Search Results

You are looking at 1 - 4 of 4 items for

  • Author: Martin Walz x
Clear All Modify Search
Free access

Timo Deutschbein, Nicole Unger, Jakob Hinrichs, Martin K Walz, Klaus Mann and Stephan Petersenn


In patients with adrenal incidentalomas, hormonally active masses need to be considered, particularly cortisol-producing adenomas (CPA), aldosterone-producing adenomas, and pheochromocytomas. The screening for hypercortisolism relies on confirming excess cortisol secretion and insufficient suppression after dexamethasone. Because of its high correlation with free cortisol and its stress-free collection, salivary cortisol (SaC) may offer advantages over serum cortisol (SeC). We evaluated the value of SaC and SeC for the diagnosis of CPA.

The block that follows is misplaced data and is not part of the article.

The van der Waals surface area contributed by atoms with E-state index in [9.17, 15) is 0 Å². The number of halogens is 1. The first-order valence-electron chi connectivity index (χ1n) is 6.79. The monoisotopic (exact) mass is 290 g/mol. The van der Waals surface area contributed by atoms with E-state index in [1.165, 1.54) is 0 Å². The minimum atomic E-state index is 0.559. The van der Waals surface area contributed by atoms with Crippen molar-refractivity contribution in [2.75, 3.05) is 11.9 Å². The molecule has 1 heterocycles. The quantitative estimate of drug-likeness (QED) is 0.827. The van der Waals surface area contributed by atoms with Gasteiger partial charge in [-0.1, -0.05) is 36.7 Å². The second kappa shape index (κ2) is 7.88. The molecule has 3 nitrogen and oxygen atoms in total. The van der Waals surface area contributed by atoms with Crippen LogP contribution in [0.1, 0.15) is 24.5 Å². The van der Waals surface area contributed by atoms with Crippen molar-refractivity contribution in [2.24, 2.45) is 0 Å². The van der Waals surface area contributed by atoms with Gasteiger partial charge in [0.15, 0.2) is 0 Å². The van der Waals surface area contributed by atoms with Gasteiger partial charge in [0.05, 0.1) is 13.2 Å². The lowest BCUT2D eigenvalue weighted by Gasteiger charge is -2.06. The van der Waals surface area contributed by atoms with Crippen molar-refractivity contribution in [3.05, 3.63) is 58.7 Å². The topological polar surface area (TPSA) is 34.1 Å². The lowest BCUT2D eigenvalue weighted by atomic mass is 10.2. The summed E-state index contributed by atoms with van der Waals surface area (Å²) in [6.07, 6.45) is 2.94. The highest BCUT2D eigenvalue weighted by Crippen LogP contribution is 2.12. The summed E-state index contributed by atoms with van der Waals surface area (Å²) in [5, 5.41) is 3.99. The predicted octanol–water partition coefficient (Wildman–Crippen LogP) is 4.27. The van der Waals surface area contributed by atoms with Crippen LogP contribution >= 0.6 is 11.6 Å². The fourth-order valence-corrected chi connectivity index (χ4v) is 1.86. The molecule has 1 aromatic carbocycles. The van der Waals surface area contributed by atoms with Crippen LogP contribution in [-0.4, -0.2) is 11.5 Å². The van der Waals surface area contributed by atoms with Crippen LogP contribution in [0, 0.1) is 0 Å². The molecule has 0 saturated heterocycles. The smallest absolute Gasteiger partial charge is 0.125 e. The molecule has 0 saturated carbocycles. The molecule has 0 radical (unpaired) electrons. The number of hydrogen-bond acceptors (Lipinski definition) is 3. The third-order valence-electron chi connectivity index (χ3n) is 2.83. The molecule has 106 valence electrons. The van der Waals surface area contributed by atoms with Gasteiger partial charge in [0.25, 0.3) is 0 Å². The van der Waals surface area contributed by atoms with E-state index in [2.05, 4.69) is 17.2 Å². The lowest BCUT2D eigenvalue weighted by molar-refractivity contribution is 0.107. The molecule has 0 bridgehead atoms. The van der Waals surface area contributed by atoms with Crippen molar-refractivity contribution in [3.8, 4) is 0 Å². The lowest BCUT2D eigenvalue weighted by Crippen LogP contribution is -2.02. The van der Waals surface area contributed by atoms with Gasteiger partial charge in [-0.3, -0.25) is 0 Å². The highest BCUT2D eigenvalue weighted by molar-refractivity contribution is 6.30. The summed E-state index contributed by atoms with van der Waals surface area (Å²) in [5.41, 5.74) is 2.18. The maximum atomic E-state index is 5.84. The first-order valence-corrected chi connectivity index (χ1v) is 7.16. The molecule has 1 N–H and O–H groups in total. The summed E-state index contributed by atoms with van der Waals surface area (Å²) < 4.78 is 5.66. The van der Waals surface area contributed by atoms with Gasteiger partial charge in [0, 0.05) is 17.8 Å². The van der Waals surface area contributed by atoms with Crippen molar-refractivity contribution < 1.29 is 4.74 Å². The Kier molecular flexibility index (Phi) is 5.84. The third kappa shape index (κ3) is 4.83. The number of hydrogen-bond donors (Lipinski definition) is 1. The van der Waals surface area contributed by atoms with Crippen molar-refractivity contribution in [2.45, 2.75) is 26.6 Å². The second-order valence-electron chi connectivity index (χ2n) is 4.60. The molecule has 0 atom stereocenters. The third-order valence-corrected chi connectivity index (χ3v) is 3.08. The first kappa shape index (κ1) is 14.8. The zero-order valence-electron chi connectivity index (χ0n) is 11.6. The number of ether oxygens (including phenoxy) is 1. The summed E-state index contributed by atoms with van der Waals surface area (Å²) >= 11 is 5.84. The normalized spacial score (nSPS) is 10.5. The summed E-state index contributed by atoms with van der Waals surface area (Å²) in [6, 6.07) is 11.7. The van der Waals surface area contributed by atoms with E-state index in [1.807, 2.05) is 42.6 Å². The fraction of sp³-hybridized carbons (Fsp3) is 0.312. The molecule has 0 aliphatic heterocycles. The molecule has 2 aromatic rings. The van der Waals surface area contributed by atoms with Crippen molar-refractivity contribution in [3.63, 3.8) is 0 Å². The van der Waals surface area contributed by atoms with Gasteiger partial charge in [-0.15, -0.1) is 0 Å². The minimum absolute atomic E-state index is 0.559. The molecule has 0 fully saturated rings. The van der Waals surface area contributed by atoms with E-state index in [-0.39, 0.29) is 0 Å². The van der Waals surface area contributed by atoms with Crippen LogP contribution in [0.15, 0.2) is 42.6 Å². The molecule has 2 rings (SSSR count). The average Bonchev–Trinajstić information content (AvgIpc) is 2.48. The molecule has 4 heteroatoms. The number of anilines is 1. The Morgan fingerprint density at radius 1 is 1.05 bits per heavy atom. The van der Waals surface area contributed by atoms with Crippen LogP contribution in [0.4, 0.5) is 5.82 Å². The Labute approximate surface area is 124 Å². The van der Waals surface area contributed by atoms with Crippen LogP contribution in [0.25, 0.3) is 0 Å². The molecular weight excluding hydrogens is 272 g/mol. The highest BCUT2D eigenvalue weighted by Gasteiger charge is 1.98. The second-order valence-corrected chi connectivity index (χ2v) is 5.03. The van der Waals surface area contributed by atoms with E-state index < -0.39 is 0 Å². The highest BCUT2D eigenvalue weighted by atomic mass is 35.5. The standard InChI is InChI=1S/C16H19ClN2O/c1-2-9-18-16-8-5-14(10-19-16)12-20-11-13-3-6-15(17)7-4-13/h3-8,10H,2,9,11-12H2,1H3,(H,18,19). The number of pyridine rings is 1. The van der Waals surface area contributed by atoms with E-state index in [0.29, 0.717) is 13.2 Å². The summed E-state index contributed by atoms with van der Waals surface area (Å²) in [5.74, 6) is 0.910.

Comparative study between 2001 and 2006.


Thirty-eight patients with confirmed CPA were compared with 18 healthy subjects as well as 48 control patients suffering from aldosterone-producing adenomas (n=13), pheochromocytomas (n=16), or nonfunctioning adenomas (n=19). Sampling of saliva and serum was performed at 2300 and at 0800 h following low-dose dexamethasone suppression. Receiver operating characteristics analysis was used to calculate thresholds with at least 95% sensitivity for CPA.


Regarding the cutoffs for late-night cortisol, SaC (4.8 nmol/l, sensitivity 97%, specificity 69%) was slightly more specific than SeC (115 nmol/l, sensitivity 97%, specificity 63%). In contrast, the cutoff for dexamethasone-suppressed SaC (3.7 nmol/l, sensitivity 97%, specificity 83%) was slightly less specific than SeC (94 nmol/l, sensitivity 97%, specificity 88%). However, the latter cutoffs demonstrated greater specificity when compared with the cutoffs for late-night cortisol.